12. #32
    Boolit Master
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    NyFirefighter357 Yes they need a home but this habitat is all what they make it. Ruffed Grouse only needs 20 minutes to eat. Learned to hide in snow and find cover.

    If predator are not the trouble then why are we paying them?

  13. #33
    Boolit Master
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    Quote Originally Posted by Teddy (punchie) View Post
    NyFirefighter357 Yes they need a home but this habitat is all what they make it. Ruffed Grouse only needs 20 minutes to eat. Learned to hide in snow and find cover.

    If predator are not the trouble then why are we paying them?
    Predators are a part of the problem but not because there are too many, it's because of the loss of habitat leave grouse or any other upland game more exposed to them. If the ground cover isn't thick enough they are more exposed during nesting, if the food isn't plentiful they have to travel further in less cover exposing them to more predation. If the habitat isn't good the success rate of nesting lowers and the chance of raising a brood to adulthood is lower. The better the habitat, the more an area can provide food & cover the more chicks you end up getting to adulthood, the more that reach adulthood the more can breed the following year. I have to go, I'll come back this later today.

  14. #34
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    Quote Originally Posted by Teddy (punchie) View Post
    NyFirefighter357 Yes they need a home but this habitat is all what they make it. Ruffed Grouse only needs 20 minutes to eat. Learned to hide in snow and find cover.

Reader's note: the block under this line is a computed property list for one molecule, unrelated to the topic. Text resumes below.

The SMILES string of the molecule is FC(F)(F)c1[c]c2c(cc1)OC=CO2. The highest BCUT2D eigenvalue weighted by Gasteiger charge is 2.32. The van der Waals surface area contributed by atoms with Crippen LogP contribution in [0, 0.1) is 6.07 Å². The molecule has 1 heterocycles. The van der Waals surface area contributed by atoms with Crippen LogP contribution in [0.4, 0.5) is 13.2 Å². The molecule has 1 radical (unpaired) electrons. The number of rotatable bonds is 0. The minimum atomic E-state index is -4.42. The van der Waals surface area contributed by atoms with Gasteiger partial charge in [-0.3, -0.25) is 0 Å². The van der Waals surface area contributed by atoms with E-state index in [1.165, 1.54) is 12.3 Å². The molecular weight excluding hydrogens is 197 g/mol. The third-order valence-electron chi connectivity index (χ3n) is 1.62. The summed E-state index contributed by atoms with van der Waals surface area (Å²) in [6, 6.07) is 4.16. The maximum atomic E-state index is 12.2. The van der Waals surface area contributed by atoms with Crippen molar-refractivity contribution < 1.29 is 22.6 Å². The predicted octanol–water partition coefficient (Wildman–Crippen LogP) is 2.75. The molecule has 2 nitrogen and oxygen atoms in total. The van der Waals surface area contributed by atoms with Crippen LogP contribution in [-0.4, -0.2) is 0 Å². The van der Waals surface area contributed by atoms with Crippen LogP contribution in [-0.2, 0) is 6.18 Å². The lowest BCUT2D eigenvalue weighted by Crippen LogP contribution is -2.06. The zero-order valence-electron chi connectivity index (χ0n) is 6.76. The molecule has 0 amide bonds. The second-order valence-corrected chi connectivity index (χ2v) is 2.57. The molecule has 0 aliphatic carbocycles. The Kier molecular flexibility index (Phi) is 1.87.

If predator are not the trouble then why are we paying them?
    While it's true if there are less predators there should be less predation if an area can't provide enough food it can't support as much game either.

  15. #35
    Boolit Master trapper9260's Avatar
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    Quote Originally Posted by NyFirefighter357 View Post
    Predators are a part of the problem but not because there are too many, it's because of the loss of habitat leave grouse or any other upland game more exposed to them. If the ground cover isn't thick enough they are more exposed during nesting, if the food isn't plentiful they have to travel further in less cover exposing them to more predation. If the habitat isn't good the success rate of nesting lowers and the chance of raising a brood to adulthood is lower. The better the habitat, the more an area can provide food & cover the more chicks you end up getting to adulthood, the more that reach adulthood the more can breed the following year. I have to go, I'll come back this later today.